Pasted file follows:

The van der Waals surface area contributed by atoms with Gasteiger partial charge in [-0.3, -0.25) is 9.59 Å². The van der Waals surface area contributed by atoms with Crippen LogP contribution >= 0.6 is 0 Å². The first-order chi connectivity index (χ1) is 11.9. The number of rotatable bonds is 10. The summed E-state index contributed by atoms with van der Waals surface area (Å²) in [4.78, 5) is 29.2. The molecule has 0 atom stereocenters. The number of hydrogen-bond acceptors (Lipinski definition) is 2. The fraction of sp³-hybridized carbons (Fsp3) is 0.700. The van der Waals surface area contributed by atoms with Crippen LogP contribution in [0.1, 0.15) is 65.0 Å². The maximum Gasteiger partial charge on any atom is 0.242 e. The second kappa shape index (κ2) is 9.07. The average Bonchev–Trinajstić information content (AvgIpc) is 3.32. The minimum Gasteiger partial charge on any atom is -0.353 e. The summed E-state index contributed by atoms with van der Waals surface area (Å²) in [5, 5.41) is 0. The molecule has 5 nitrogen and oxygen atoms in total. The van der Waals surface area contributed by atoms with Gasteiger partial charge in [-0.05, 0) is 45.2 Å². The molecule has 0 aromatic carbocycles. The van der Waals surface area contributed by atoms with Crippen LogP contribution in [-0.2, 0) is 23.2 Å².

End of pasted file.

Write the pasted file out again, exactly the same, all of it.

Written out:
The van der Waals surface area contributed by atoms with Gasteiger partial charge in [-0.3, -0.25) is 9.59 Å². The van der Waals surface area contributed by atoms with Crippen LogP contribution >= 0.6 is 0 Å². The first-order chi connectivity index (χ1) is 11.9. The number of rotatable bonds is 10. The summed E-state index contributed by atoms with van der Waals surface area (Å²) in [4.78, 5) is 29.2. The molecule has 0 atom stereocenters. The number of hydrogen-bond acceptors (Lipinski definition) is 2. The fraction of sp³-hybridized carbons (Fsp3) is 0.700. The van der Waals surface area contributed by atoms with Crippen LogP contribution in [0.1, 0.15) is 65.0 Å². The maximum Gasteiger partial charge on any atom is 0.242 e. The second kappa shape index (κ2) is 9.07. The average Bonchev–Trinajstić information content (AvgIpc) is 3.32. The minimum Gasteiger partial charge on any atom is -0.353 e. The summed E-state index contributed by atoms with van der Waals surface area (Å²) in [5, 5.41) is 0. The molecule has 5 nitrogen and oxygen atoms in total. The van der Waals surface area contributed by atoms with Gasteiger partial charge in [-0.05, 0) is 45.2 Å². The molecule has 0 aromatic carbocycles. The van der Waals surface area contributed by atoms with Crippen LogP contribution in [-0.2, 0) is 23.2 Å².